by Ellen Sims
texts: Exodus 17: 1-7, John 4:5-42

On the third Sunday of each month we offer a contemplative service of sung prayers, scripture, silence, enacted prayers, and sharing of prayer concerns. Below are a few excerpts from today’s contemplative service including a description of today’s prayer stations.

There may be, in the weeks ahead, difficult, painful experiences that will cause us to ask the Israelites’ question: “Is the Lord among us or not?” In the harrowing journey Moses and his people took to freedom, they experienced great deprivation, which led to heated quarreling, which raised great doubts about God’s presence.

Our world is likewise journeying through a perilous time. Our nation, our state, and our city will be increasingly affected and infected by COVID-19. Let’s push back against the Moses story just a bit in order to distinguish between expressing our needs and whining, between seeking justice and quarreling. This Hebrew Bible text prepares us for a time when we should speak of our mutual concerns before God, especially as this global health crisis reaches our community. As this pandemic invades our nation, how will we answer the question, “Is the Lord among us or not?”

Let us pray God will show us how we can BE God’s presence to others. Let us BE THE CHURCH, as our newest t-shirts insist, so that we: “Protect the environment. Care for the poor. Forgive often. Reject racism. Fight for the powerless. Share earthly and spiritual resources. Embrace diversity. Love God. Enjoy this life.” Let us recall what Mr. (Fred) Roger’s said: “When I was a boy and I would see scary things in the news my mother would say to me, ‘Look for the helpers. You will always find people who are helping.’” Helpers are sitting right here among us. Thanks be to God.

Ironically, helpful actions in this situation might be the things we refrain from doing: NOT hugging, NOT being out and about. But there are ways to be with one another virtually. And there are ways for most of us to take care of our health. And there are ways to be self-sufficient enough not to endanger others. May God give us wisdom for the challenges ahead.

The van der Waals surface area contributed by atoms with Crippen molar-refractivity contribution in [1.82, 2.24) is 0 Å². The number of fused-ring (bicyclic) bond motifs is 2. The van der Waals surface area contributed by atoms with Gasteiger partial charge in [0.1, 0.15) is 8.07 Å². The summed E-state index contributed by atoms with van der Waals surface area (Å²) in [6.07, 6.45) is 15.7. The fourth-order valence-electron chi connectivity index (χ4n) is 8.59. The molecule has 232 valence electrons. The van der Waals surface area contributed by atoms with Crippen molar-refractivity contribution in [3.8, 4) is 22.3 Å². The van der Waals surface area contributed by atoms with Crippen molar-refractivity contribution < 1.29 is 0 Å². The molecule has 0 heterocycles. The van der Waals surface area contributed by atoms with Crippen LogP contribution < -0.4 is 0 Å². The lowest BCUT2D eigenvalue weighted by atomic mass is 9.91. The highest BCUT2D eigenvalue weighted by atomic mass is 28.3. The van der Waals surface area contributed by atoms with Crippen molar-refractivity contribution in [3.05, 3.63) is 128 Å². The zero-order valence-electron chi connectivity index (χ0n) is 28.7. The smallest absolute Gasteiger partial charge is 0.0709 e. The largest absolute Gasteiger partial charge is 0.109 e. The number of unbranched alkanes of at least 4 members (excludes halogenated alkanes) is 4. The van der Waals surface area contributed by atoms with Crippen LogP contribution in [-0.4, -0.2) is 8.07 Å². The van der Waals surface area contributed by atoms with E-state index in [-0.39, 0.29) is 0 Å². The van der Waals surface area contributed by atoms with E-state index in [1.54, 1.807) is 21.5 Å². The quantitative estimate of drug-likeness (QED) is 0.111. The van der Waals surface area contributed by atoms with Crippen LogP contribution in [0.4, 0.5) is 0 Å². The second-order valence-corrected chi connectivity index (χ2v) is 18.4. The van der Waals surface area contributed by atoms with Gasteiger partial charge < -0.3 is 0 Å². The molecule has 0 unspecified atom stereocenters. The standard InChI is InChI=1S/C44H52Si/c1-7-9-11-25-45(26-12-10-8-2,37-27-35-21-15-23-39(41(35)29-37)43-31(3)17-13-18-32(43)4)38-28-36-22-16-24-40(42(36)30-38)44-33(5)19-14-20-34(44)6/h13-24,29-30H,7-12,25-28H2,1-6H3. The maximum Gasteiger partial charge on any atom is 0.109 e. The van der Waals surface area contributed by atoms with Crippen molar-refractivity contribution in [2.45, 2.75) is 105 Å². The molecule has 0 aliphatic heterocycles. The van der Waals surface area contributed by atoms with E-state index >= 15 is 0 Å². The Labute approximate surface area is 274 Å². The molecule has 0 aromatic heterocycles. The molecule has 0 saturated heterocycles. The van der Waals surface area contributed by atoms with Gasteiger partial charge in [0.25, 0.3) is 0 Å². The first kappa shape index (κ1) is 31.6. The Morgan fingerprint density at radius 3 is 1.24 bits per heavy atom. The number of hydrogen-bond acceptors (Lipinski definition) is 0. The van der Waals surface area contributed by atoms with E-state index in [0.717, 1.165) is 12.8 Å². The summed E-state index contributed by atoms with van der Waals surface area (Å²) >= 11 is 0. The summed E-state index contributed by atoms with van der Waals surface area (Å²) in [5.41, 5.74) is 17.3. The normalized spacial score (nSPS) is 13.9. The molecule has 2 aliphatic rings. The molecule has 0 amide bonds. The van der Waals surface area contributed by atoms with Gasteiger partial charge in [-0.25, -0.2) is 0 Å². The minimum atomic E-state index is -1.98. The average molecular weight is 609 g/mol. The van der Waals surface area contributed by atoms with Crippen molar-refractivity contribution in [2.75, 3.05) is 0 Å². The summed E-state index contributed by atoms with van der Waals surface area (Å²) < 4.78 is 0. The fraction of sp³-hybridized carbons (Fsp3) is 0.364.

Prayer Station 1
This photograph, “The Public Fountain” by Manuel Alvarez Bravo, captures a Mexican boy, not a Samaritan woman, at a well. This child has different needs from the Samaritan woman, and the community that comes to his fountain differs from hers. And here you have come with your own needs to our baptismal font. Notice now the needs welling up within your heart and offer a silent prayer for all the parched places in your life.

Prayer Station 2
The Samaritan woman and Jesus (and the religious traditions they represented) differed on whether worship should take place on the mountain or in the Temple. To this day “worship wars” erupt even within denominations, even within churches where people disagree about worship practices. Prayerfully explore what worship means to you. Then choose a marker and write on the flipchart your response to one of these questions: What are the essential elements of a worship experience for you? What would you like your future pastor to know about your worship preferences? What is your favorite part of a worship service? What would you like us to do more (or less) often in worship? What is a good memory you have of worship here or elsewhere? How has worship shaped the way you live your life?

Prayer Station 3
Our word “worship” is related to the word “worthy.” Worship is an act or process by which we determine and express what is worthy, what truly demands our attention, love, devotion. Most cultures practice ways grateful people give to that which is worthy of their lives. This morning we show gratitude to God and share our resources with those in need by giving our offerings. May we do so with serious reflection and joyful thanksgiving.


BENEDICTION “Prayer of Good Courage”

Pandemic ~ Lynn Ungar 3/11/20

What if you thought of it
as the Jews consider the Sabbath—
the most sacred of times?
Cease from travel.
Cease from buying and selling.
Give up, just for now,
on trying to make the world
different than it is.
Sing. Pray. Touch only those
to whom you commit your life.
Center down.

And when your body has become still,
reach out with your heart.
Know that we are connected
in ways that are terrifying and beautiful.
(You could hardly deny it now.)
Know that our lives
are in one another’s hands.
(Surely, that has come clear.)
Do not reach out your hands.
Reach out your heart.
Reach out your words.
Reach out all the tendrils
of compassion that move, invisibly,
where we cannot touch.

Promise this world your love–
for better or for worse,
in sickness and in health,
so long as we all shall live.”

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